Porsche too “bureaucratic” says Horner

As the FIA prepared to finalise the Formula One power unit regulations for new breed of engines due in 2026, much of the media speculation was over how Porsche and Audi would enter Formula One.Neither Volkswagen group manufacturer apparently had the desire to start from scratch with a team building both a power unit and a chassis but rather preferred collaboration with existing Formula One squads.

Initially Audi set its eyes on McLaren offering an alleged $500m to buy into the British marque’s F1 racing team. 



McLaren turn down Audi

Yet during the Miami GP McLaren CEO Zak Brown killed the idea dead admitting, “We did have conversations with Audi and we are not for sale.”

“Our shareholders are very committed to McLaren. Shareholders did some substantial investments to give to the team the resources we need to get back to the front,”  added Brown.

“Commercially we are doing really well. Morale in the team is really good. We don’t have any interest in selling the racing team.” 

McLaren’s majority shareholders are the Mumtalakat Holding Company — the sovereign wealth fund of Bahrain — who hold a 56.4% stake according to UK Companies House records. TAG group led by the late Mansour Ojjeh, owns 14.32%. The rest of the company is owned by a range of minority shareholders.

The collapse of the proposed McLaren/Audi linkup forced the German manufacturer to look elsewhere.



Audi F1 entry agreed for 2026

Audi confirmed their 2026 entry into Formula One with the FIA in August though said they would announce their partner by the end of  2022.

That said its widely believed Audi have done a deal with Swiss based F1 team Sauber who are currently sponsored by Alfa Romeo.

Unlike Audi, Porsche didn’t explore other options other than a hookup with Red bull Racing. A deal was widely reported that Porsche were looking to buy 50% of the Milton Keynes Racing team.

Given Red Bull’s independent history this always appeared a strange arrangement where the team from Milton Keynes was giving up too much control.



Porsche/Red Bull deal doomed from the beginning

The warning signs of the deal collapsing were there for all to see as Christian Horner gave a series of interviews prior to the summer break this year repeatedly stressing the need for a partner “that works within our DNA”.

Whilst part of the VW group, Porsche has its own board of directors based in Stuttgart and has continued to operate the iconic brand in a fairly conservative fashion over the years.

When asked in Japan about what gives the current Red Bull Racing model such a competitive advantage, Christian Horner was blunt with his reply.

“Recently we had exactly that dilemma where we had the opportunity to work with an OEM [Porsche] taking a significant shareholding in the team.

“But it was recognised that our DNA would be affected if we could not continue to operate exactly in the manner that has made us successful with that ability to make quick-fire decisions without having to go through layers and layers of process and bureaucracy.”



Red Bull renew their partnership with Honda

At present Formula One power units are ‘frozen’ in terms of design until 2026 and Red Bull use the same Honda power unit design from 2020 when the Japanese manufacturer withdrew from the sport.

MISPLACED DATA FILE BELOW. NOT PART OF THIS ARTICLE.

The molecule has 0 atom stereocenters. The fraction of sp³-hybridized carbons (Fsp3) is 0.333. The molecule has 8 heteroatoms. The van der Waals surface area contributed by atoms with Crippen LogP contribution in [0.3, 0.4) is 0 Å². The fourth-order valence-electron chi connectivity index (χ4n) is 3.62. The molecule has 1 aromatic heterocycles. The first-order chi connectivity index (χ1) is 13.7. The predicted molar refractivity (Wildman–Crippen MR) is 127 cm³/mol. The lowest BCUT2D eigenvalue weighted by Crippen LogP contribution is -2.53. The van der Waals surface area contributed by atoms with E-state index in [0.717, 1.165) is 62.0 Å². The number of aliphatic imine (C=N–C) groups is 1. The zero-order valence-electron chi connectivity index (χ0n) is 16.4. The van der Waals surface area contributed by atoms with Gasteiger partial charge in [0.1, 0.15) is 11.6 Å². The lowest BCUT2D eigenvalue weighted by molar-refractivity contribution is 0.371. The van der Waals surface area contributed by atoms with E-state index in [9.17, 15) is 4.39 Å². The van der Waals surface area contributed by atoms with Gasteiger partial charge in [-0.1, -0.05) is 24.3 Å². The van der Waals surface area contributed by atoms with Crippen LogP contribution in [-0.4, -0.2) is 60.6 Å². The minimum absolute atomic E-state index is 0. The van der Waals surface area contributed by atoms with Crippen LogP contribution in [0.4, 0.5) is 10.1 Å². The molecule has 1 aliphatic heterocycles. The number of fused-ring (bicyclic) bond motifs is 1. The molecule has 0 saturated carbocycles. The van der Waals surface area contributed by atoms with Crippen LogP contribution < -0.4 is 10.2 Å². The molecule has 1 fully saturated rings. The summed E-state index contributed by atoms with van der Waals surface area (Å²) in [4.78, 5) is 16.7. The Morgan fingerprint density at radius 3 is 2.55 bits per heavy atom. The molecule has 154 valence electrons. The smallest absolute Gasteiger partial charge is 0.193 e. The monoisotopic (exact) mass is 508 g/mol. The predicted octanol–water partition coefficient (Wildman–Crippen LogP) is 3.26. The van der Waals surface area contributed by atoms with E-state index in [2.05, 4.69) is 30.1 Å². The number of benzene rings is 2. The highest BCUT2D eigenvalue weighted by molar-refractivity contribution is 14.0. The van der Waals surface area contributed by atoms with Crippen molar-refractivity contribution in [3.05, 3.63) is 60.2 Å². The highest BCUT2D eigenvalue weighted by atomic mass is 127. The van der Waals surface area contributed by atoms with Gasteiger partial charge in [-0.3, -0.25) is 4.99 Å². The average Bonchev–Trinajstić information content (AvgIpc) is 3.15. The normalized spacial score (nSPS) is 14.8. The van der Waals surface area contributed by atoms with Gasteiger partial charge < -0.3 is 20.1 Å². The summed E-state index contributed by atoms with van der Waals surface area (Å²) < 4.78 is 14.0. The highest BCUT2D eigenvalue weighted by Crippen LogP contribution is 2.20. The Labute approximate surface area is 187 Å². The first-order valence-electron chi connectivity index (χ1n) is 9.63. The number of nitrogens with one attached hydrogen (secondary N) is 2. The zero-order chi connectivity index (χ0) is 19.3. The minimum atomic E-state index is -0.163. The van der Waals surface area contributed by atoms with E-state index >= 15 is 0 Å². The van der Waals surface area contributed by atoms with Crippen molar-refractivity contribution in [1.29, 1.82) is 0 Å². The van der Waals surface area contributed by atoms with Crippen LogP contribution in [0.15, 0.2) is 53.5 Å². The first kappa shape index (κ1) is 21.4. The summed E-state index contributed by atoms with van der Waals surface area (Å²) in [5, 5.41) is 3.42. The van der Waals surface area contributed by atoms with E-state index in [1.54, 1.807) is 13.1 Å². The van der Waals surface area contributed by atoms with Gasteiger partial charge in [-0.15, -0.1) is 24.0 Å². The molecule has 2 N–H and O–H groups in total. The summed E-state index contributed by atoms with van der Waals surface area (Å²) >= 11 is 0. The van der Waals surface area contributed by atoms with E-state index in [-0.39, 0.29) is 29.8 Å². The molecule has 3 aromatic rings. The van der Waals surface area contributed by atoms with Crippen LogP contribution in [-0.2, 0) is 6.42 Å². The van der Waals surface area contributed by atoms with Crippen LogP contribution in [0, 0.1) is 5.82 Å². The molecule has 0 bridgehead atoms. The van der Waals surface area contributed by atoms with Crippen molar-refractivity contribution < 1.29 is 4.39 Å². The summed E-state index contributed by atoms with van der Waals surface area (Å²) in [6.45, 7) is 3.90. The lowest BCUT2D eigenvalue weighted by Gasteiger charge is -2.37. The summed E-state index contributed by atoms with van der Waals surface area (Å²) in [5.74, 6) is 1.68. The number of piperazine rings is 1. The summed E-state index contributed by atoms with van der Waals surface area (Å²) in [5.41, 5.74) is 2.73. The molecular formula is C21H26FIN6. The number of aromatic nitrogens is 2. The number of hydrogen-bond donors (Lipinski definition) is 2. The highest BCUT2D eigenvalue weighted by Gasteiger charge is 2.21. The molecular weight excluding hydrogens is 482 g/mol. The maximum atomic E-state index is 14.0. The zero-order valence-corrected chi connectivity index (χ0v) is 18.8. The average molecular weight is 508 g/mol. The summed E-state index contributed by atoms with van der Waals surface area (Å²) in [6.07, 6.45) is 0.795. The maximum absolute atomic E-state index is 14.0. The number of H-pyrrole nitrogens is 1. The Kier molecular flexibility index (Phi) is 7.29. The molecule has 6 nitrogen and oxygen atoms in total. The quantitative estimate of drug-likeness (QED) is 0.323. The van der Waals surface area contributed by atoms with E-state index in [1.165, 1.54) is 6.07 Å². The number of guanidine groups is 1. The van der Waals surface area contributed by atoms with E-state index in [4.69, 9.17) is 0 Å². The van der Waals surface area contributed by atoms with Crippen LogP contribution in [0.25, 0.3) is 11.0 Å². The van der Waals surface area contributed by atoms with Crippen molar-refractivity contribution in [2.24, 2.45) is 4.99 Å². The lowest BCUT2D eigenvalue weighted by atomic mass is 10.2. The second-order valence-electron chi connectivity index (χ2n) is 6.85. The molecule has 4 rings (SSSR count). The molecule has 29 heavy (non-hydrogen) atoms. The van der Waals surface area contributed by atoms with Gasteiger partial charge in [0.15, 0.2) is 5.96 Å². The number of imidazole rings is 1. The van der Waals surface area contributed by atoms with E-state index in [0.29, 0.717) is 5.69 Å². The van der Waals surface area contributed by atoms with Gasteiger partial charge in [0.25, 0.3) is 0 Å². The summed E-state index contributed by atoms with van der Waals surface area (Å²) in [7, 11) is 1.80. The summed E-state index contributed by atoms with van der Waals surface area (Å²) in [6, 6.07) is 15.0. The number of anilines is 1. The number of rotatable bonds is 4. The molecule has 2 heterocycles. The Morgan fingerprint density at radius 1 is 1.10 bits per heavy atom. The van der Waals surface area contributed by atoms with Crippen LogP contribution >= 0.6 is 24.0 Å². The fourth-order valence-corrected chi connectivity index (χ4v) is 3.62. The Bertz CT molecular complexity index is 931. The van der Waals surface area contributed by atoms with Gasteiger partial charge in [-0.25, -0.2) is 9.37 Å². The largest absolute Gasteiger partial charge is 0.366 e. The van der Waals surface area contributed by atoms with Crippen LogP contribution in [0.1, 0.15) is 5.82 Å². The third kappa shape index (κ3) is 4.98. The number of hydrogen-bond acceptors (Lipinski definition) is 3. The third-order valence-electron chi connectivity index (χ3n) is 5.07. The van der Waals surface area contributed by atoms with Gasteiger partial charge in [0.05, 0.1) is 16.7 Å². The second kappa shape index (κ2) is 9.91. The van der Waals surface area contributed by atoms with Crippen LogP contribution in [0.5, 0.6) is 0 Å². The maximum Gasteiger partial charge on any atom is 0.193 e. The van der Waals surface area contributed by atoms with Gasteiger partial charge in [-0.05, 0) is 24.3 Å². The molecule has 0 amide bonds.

It was thought initially the Red Bull would buy the intellectual property for the power train from Honda, however this idea was dropped and the full Honda logo reappeared on the RB18 at the Japanese GP.

The reason Red Bull Racing declined to buy the intellectual property is because they want to join Formula One as a new power train manufacturer in 2026 along with Audi.

The ‘new’ manufacturers will be given some competitive advantage over the existing ones, with more budget and more flexibility around the design regulation process.

If Red Bull acquired the Honda IP and produced the current power unit in house, they would be deemed an existing manufacturer come 2026.

So the current Honda power unit used by Alpha Tauri and RBR is still produced in Japan.



Horner open to the right relationship

Whilst Christian Horner does not rule out a future partnership on the power unit for 2026 he was adamant how any such arrangement would operate.

“We are fully focused on a Red Bull power unit,” insisted Horner.

“If there was a like-minded partner that could contribute something to the project, then, of course, you would have to absolutely consider that.

“But it’s not a prerequisite.”

TJ13 argued earlier this season that RBR would persuade Honda to return to F1 for 2026. The Japanese manufacturer left the sport to focus its brand on carbon neutral and electrical designs to power its automotive division.

For 2026 the new F1 power trains will be run on carbon neutral bio fuel and 50% of the power only will come from the internal combustion engine. The other 50% will be electrical power.



Honda F1 return for 2026

Its more than conceivable Red Bull and Honda will renew their relationship with the Japanese manufacturer designing and branding the electrical part of the PU and Red Bull Power Trains responsible for the internal combustion engine.

With regards to Christian Horner’s criteria for any future partners, Adrian Newey said it all following Max Verstappens win at the Japanese GP.

“They’ve [Honda] been a great partner, they really have. Technically they came up with a great engine.But just as important they’ve been very  good to work with in terms of no politics.

We have a good engineering relationship in terms of the integration between car and engine.

It’s just been a delight.”

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